-- In an abstract entitled, 'Safety and Efficacy of Nanofiltered C1 Inhibitor Concentrate for Acute and Prophylactic Treatment of Hereditary Angioedema due to C1 Inhibitor Deficiency,' Dr. M. Frank described two double-blind randomized placebo-controlled multi-center studies to determine the efficacy and safety of nanofiltered C1 inhibitor (C1-INH; Cinryze); -- This is the first presentation of both acute and prophylactic data of Cinryze. One trial examined the use of C1-INH for the treatment of acute attacks of hereditary angioedema due to C1 inhibitor deficiency. The second trial evaluated prophylactic treatment with C1-INH to prevent attacks; -- Cinryze is not approved for acute attacks of HAE. Abstract book page 18: Cinryze in Pregnant Women -- An abstract entitled, 'Cinryze Replacement Therapy in Hereditary Angioedema and Pregnancy' was presented by Dr. J.W. Baker et al.; -- Pregnancy is recognized as a trigger for attacks of HAE, and may increase the number and severity of such attacks. Cinryze should be given to a pregnant woman only if clearly needed; -- Six patients received 1000U of Cinryze replacement therapy 1-2 times per week as prophylaxis of HAE attacks during pregnancy. One patient self administered Cetor, a Dutch C1 inhibitor product, after the first two trimesters. An additional patient received Cinryze 1000U immediately prior to delivery and again two days later; -- Data on side effects, frequency of HAE attacks, and number of emergency medical visits prior to and following initiation of Cinryze therapy were presented. About Cinryze C1 Esterase Inhibitor (human)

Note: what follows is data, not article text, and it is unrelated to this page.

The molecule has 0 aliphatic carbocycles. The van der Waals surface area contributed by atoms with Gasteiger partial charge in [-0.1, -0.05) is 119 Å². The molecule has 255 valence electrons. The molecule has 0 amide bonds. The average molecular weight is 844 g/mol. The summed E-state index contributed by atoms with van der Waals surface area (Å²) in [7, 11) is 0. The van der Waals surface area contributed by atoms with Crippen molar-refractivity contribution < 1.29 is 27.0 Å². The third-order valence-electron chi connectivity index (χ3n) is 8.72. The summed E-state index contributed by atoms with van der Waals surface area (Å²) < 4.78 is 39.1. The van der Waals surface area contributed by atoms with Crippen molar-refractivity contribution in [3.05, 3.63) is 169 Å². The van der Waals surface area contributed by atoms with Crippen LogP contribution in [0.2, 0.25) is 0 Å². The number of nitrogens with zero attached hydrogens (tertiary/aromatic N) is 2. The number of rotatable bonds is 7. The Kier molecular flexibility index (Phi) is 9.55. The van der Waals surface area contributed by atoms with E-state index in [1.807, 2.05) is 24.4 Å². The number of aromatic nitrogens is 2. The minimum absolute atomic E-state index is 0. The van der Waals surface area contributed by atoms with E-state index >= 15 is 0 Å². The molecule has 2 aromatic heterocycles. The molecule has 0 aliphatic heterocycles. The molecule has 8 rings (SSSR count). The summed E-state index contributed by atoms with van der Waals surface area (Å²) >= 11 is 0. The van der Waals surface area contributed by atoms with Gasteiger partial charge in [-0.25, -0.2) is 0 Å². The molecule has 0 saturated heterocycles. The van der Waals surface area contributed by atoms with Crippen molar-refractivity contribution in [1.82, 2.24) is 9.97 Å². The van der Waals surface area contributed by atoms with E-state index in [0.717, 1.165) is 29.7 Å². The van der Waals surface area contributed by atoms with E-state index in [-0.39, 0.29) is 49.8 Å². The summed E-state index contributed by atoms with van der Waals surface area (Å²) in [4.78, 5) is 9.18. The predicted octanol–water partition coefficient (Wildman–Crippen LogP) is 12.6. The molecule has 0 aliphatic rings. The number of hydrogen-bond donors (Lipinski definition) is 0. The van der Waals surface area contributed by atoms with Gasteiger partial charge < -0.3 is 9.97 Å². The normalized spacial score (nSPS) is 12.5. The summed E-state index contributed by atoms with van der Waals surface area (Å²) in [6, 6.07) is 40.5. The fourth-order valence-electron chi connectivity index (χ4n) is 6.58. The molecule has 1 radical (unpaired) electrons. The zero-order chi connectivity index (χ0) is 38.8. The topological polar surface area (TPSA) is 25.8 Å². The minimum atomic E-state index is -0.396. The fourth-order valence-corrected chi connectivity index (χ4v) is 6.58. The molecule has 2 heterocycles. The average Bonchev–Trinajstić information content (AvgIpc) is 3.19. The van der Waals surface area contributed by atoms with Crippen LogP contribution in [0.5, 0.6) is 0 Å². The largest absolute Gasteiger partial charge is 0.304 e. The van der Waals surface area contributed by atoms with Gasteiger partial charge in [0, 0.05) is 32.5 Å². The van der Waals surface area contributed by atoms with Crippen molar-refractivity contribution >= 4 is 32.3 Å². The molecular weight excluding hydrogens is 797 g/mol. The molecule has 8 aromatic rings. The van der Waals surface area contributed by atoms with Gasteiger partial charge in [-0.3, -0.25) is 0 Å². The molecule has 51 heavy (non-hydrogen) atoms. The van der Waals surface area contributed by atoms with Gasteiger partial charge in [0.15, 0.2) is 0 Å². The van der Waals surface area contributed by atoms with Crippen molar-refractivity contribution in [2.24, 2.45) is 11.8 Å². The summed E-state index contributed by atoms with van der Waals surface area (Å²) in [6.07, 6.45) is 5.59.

Cinryze is a highly purified, pasteurized and nanofiltered plasma-derived C1 esterase inhibitor product that has been approved by FDA for routine prophylaxis against angioedema attacks in adolescent and adult patients with HAE. C1 inhibitor therapy has been used acutely for more than 35 years in Europe to treat patients with C1 inhibitor deficiency.
 

Cinryze has been generally well tolerated. The most common adverse reactions observed have been upper respiratory infection, sinusitis, rash and headache. No drug-related serious adverse events (SAEs) have been observed in clinical trials. Severe hypersensitivity reactions may occur. Thrombotic events have occurred in patients receiving high dose off-label C1 inhibitor therapy well above the approved treatment dosage regimen. With any blood or plasma derived product, there may be a risk of transmission of infectious agents, e.g. viruses and, theoretically, the CJD agent. The risk has been reduced by screening patients for prior exposure to certain virus infections and by manufacturing steps to reduce the risk of viral transmission including pasteurization and nanofiltration.
 

Cinryze is for intravenous use only. A dose of 1000 Units of Cinryze can be administered every 3 or 4 days for routine prophylaxis against angioedema attacks in HAE patients. Cinryze is administered at an injection rate of 1 mL per minute.
 

About Hereditary Angioedema
 

HAE is a rare, severely debilitating, life-threatening genetic disorder caused by a deficiency of C1 inhibitor, a human plasma protein. This condition is the result of a defect in the gene controlling the synthesis of C1 inhibitor. C1 inhibitor maintains the natural regulation of the contact, complement, and fibrinolytic systems, that when left unrestricted, can initiate or perpetuate an attack by consuming the already low levels of endogenous C1 inhibitor in HAE patients. Patients with C1 inhibitor deficiency experience recurrent, unpredictable, debilitating, and potentially life threatening attacks of inflammation affecting the larynx, abdomen, face, extremities and urogenital tract. Patients with HAE experience approximately 20 to 100 days of incapacitation per year. There are estimated to be at least 6000 people with HAE in the United States.
 

For more information on HAE, visit the U.S. HAE Association's website at: www.haea.org.
 

About ViroPharma Incorporated